As with all other aspects of child custody cases, judges make decisions regarding custody based solely on the best interests of the children involved. With that in mind, the presence of secondhand smoke in the home could be a factor in the decision. In the past, a smoking parent has faced the loss of child custody, restricted visitation rights, or smoking restrictions related to child custody or child visitation. If you do smoke, be sure to set rules for yourself in order to minimize secondhand smoke exposure, such as only smoking outside, only smoking in one room of your home, and never smoking in the car with your children. Even better, try to give up the habit of smoking altogether for the health of your family. Do you fear that your smoking could affect your child custody case in Washington? Talk to a Seattle family law attorney today.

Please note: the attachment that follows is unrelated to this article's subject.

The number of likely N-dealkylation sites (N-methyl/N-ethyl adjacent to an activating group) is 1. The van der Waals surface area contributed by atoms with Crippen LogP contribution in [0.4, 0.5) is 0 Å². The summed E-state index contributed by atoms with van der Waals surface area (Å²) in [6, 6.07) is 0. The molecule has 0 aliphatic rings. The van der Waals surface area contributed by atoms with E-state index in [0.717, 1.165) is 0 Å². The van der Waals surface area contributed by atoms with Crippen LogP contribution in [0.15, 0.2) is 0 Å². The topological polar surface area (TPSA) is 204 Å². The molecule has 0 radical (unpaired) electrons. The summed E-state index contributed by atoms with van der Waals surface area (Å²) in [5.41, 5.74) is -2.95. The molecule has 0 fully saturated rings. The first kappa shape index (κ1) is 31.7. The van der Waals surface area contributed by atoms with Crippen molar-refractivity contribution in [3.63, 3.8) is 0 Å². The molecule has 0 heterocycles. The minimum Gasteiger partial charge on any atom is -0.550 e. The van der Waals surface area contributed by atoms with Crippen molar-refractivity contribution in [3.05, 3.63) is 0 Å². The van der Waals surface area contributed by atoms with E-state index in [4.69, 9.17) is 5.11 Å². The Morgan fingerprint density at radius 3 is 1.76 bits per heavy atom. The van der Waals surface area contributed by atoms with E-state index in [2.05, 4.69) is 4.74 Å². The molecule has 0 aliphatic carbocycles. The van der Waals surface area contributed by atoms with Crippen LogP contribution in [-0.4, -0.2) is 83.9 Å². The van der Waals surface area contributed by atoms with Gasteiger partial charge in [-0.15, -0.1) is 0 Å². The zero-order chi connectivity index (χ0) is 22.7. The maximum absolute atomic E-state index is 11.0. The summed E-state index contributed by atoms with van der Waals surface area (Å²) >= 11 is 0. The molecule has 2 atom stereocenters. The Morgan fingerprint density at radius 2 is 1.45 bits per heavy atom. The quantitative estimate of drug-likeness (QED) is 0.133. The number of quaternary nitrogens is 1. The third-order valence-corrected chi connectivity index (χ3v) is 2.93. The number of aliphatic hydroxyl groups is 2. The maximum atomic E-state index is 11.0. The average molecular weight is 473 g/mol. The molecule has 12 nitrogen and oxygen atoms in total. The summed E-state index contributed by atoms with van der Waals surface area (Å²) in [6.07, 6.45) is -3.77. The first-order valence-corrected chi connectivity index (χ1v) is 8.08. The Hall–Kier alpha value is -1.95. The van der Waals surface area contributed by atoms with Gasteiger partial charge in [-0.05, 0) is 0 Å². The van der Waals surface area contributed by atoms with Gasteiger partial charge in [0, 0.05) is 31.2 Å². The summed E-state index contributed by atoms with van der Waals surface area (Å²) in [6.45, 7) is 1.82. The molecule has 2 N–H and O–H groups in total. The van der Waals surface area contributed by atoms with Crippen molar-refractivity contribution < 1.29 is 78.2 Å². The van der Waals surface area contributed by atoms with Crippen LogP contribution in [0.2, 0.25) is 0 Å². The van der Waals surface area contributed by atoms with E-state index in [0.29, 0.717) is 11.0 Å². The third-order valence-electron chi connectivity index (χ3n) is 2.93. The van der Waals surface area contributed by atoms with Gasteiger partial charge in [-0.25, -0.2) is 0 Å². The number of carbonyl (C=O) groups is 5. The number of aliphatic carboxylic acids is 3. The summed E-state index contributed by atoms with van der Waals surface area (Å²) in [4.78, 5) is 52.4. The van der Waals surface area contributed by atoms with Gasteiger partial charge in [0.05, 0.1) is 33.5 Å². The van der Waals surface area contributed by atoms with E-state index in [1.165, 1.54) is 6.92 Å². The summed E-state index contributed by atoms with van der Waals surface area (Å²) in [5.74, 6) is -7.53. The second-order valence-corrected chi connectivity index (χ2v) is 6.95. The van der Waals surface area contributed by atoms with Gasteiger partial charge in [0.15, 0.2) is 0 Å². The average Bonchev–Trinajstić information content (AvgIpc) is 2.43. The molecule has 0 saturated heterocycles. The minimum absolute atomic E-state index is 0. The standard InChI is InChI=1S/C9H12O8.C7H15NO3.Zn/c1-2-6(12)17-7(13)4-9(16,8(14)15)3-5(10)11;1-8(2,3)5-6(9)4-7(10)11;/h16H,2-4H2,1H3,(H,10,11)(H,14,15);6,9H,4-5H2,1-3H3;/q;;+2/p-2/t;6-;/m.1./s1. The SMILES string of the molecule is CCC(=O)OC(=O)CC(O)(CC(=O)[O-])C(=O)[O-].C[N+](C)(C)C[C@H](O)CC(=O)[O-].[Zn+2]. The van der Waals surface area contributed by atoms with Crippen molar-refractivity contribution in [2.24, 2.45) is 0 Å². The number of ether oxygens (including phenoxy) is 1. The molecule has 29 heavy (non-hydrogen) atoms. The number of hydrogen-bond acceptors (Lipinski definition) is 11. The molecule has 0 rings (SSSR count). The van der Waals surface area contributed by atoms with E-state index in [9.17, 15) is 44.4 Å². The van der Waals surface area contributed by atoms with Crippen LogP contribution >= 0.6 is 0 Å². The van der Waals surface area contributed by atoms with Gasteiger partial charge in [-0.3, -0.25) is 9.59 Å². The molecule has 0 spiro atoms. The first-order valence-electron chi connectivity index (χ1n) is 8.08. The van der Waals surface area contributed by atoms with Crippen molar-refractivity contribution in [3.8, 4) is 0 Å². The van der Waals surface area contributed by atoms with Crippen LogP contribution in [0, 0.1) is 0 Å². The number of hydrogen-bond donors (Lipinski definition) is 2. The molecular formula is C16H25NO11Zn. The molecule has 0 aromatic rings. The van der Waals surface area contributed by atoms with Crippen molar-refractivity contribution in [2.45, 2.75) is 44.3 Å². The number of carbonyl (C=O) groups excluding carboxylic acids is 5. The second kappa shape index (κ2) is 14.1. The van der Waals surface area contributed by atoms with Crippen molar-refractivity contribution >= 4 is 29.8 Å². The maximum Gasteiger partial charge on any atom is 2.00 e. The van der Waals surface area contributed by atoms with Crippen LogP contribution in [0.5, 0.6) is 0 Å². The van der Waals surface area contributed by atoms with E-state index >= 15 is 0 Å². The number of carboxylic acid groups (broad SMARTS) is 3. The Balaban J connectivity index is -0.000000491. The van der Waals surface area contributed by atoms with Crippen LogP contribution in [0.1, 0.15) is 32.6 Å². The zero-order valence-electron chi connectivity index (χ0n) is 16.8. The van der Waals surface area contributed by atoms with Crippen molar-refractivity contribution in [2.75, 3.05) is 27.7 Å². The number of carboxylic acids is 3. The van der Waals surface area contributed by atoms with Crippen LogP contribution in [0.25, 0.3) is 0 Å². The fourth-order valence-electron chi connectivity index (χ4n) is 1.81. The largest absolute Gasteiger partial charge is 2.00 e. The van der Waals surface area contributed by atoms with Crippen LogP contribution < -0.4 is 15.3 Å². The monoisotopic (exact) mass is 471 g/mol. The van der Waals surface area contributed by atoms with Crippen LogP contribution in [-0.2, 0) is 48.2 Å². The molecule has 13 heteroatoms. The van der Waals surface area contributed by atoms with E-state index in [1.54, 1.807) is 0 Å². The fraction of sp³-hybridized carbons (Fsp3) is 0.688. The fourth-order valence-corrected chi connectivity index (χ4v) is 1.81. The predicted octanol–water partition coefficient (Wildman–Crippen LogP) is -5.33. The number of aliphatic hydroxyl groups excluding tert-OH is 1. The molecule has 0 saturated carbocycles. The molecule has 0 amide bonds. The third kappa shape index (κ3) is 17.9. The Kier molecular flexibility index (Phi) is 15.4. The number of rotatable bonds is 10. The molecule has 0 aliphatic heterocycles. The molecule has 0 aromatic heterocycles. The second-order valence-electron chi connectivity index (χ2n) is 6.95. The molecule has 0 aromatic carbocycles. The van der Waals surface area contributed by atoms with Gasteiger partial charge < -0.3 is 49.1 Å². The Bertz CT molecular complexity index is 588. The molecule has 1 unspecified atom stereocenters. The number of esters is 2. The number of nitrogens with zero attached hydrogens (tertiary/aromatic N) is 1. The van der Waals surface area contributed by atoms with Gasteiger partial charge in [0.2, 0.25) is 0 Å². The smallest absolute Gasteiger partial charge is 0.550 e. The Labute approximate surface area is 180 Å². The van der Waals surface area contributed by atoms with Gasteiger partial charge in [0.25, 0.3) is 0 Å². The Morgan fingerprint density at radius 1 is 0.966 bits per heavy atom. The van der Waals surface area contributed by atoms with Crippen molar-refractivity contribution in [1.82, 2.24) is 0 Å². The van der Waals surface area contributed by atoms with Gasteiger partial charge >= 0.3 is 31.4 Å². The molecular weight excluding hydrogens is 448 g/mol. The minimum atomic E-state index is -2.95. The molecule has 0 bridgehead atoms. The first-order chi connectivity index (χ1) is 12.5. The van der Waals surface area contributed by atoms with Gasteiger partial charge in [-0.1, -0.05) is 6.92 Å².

Molly B. Kenny
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Divorce and Child Custody Attorney Serving Bellevue and Seattle Washington